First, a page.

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Glenn and Carole Wilcox


Name: Glenn and Carole Wilcox

Date: July 28, 2018

Circumstance: In person in Loxley, Alabama.

Age at time of interview: 88 (Glenn) and 82 (Carole) years old.

Details: When I began studying Venezuelan history, some of my friends joked that no topic seemed further removed from my home in Baldwin County, Alabama. So, when I found out that a couple who had lived in Venezuela’s oil camps was living in Loxley, Baldwin County’s rural-most corner, I was surprised to say the least. Our conversation drifts between talking about their lives in general in Venezuela to going through their family photo albums. Thank you to their daughter, Laura Wilcox Bryant, for reaching out to me and making this conversation possible. And, of course, thanks to the Wilcoxes for letting me into their home and being so willing to share their stories.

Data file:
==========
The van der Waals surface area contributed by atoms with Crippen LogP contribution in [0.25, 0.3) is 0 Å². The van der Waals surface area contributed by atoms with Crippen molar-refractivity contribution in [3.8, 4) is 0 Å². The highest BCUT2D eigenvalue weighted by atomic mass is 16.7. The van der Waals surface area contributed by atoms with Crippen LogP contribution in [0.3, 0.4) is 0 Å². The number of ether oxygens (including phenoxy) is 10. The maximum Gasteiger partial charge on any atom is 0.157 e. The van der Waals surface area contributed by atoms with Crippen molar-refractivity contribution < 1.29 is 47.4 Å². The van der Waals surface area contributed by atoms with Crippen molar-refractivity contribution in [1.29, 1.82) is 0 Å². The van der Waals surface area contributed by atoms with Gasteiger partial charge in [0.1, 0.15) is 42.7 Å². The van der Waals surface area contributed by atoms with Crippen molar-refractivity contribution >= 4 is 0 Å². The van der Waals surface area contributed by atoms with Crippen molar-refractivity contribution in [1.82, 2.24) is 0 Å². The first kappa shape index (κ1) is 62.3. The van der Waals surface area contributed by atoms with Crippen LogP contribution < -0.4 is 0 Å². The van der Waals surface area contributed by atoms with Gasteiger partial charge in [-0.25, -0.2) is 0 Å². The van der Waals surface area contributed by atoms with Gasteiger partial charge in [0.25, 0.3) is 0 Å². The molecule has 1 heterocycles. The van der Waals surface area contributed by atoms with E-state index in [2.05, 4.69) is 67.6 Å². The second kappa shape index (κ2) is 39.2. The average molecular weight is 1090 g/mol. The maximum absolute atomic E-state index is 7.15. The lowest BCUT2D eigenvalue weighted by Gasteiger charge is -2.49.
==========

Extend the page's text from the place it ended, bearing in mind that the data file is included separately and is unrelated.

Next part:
Note: This recording and accompanying transcript begin about eight minutes into our about two hours of conversation. This failure is because I forgot to begin my recording device, not any attempt at omission. When I left the meeting, I recorded what I remembered from the first few minutes. Important exposition is that Glenn worked as an engineer in Venezuela. His wife, Carole, was a nurse in the U.S., though she lived as a housewife in Venezuela. Both of them previously served in the US armed forces. Glenn also asserted, in a statement that still sticks with me, that "the best thing that ever happened to Venezuela was the dictatorship" of Marcos Pérez Jiménez, in large part due to the vast amount of public works Mr. Wilcox attributed to his reign. We join the conversation when talking about the differences between Venezuealn-born "professional" workers and their US counterparts, particularly along the lines of healthcare.

Recording: https://drive.google.com/file/d/1EyYWfv46o_IutuANLnXfBuBw1YOPqVkk/view?usp=sharing

Transcript: